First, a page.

Colditz Castle Escape Story: Playing Cards as the Best Gift for Christmas

In 1944, a prison was set up in the old Saxon castle Colditz, where the most desperate British and American prisoners of war were gathered. They were carefully guarded as prone to escape, but here's the paradox - soon after receiving Christmas gifts from the Red Cross mission, 32 prisoners successfully escaped from the castle one after another. In total, more than 300 prisoners escaped throughout Germany that winter, and the secret of their luck was kept secret for another 30 years.

Air superiority by 1944 had become a decisive factor in the war, experienced pilots were worth their weight in gold, so they tried to rescue them from captivity by any means. Before the flight, the pilots received a message: "If you are taken prisoner, the gifts from home will be kept in secret." UK MI9 and US MIS-X have contracted The Playing Card Company and Bicycle to create a special version of gift playing cards. Old-timers recall that it was the most exciting project of their time.

Having received a present for Christmas, the prisoners of war looked for decks with a slanting line on the packaging. After wetting the top layer, they opened the container map, taking out instructions, diagrams and maps of the area from there. They started with a joker, which was placed in the upper left corner, then substituted all spades, then diamonds, clubs and hearts. It turned out to be something like a puzzle, which, after being assembled, turned into a detailed map of the area with valuable instructions on how to organize an escape.

For each prison or camp with prisoners, separate sets of cards were made. In the case of Colditz Castle, an order was given to cross the border with Switzerland in the canton of Schaffhausen, but in no case to appear near Lake Constance. When driving from Waldshut to Ravensburg, it was necessary to adhere to a power line with seven wires on 20-meter steel poles. It was necessary to move along the banks of the rivers, avoiding crossing the fields and going out to the observation platforms.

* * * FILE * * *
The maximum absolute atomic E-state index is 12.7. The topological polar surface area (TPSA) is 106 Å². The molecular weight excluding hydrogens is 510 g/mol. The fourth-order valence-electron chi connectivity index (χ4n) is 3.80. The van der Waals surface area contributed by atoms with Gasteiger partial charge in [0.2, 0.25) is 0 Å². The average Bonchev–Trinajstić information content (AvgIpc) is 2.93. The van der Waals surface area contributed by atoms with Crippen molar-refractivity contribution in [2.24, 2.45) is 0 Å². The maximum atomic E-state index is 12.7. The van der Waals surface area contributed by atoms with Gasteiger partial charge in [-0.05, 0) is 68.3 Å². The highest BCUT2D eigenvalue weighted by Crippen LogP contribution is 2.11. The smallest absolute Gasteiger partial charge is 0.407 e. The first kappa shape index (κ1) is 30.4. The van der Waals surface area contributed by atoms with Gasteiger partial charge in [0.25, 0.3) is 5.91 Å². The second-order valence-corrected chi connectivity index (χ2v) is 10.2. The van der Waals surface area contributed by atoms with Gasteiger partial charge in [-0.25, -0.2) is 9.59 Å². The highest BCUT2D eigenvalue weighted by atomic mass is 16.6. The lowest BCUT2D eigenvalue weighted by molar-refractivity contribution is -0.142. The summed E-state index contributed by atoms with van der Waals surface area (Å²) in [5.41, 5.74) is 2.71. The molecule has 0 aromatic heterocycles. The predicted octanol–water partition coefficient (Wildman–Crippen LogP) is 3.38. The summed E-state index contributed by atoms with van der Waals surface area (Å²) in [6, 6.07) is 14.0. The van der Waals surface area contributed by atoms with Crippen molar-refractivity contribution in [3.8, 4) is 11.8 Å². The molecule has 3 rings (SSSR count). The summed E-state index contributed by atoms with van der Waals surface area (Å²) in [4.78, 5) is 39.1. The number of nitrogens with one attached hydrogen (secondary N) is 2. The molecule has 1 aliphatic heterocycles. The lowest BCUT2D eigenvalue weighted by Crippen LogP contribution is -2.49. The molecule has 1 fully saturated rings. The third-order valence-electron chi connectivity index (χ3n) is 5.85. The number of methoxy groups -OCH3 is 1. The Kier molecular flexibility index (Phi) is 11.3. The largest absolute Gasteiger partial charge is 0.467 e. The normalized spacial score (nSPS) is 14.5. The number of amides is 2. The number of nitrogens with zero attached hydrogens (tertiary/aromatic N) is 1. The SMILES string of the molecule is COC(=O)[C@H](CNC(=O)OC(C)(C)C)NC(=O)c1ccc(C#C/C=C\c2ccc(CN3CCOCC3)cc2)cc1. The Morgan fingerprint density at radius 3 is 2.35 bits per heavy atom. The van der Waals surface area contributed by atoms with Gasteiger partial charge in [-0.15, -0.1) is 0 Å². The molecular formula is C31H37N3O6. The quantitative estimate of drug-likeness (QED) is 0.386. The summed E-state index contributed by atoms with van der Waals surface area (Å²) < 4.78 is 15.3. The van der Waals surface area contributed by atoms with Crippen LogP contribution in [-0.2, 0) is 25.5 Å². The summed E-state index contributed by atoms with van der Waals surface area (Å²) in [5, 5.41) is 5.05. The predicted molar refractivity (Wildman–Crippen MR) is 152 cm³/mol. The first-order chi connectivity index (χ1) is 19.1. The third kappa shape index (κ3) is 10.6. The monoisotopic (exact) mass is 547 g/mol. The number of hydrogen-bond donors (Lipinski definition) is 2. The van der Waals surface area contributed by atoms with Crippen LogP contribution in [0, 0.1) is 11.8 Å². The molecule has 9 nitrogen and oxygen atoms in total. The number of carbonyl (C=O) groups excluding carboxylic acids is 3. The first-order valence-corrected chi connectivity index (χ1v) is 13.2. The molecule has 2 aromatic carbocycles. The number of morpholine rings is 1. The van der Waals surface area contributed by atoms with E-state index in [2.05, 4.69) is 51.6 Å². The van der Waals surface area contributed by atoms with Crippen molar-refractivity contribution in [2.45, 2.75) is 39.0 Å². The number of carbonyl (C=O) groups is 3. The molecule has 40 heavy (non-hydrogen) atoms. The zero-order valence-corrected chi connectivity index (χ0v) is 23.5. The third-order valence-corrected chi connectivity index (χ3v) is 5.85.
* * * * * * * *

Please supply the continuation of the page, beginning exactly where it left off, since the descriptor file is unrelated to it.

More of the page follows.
Since the entire project was a flagrant violation of the Geneva Convention, the secret services kept it secret even from the military themselves. The British indicated on the packages of Christmas gifts the outgoing addresses of buildings completely destroyed by German bombing. And the Americans sent their sets of maps from forestries and from the mailboxes of environmental services. The veil of secrecy continued after the war, as long as the main organizers and performers were still alive. It was only in the 1970s that the CIA recognized the existence of this project.

The incident with the escape of 32 prisoners of war from the Colditz castle was the most famous result of the use of cards with a secret, but the veterans of the special services themselves do not know how many attempts to escape from German prisons were. To confuse the guards, hundreds, if not thousands, of decks of ordinary playing cards were printed and handed over to prisoners. Many were of poor quality and were quick to jump to justify the transfer of new decks. There is no official information on this matter.

The International Espionage Museum, located in Washington, DC, today displays the last surviving deck of such cards. It has been sealed for 76 years, but next to it is an opened six of clubs with a secret inside. In 2013, the Bicycle company released a souvenir version of the cards that completely repeat the old design, but you do not need to open them - the secret content is openly printed on the front of the card. And you can personally try to feel like a prisoner who builds a plan to escape from Colditz Castle.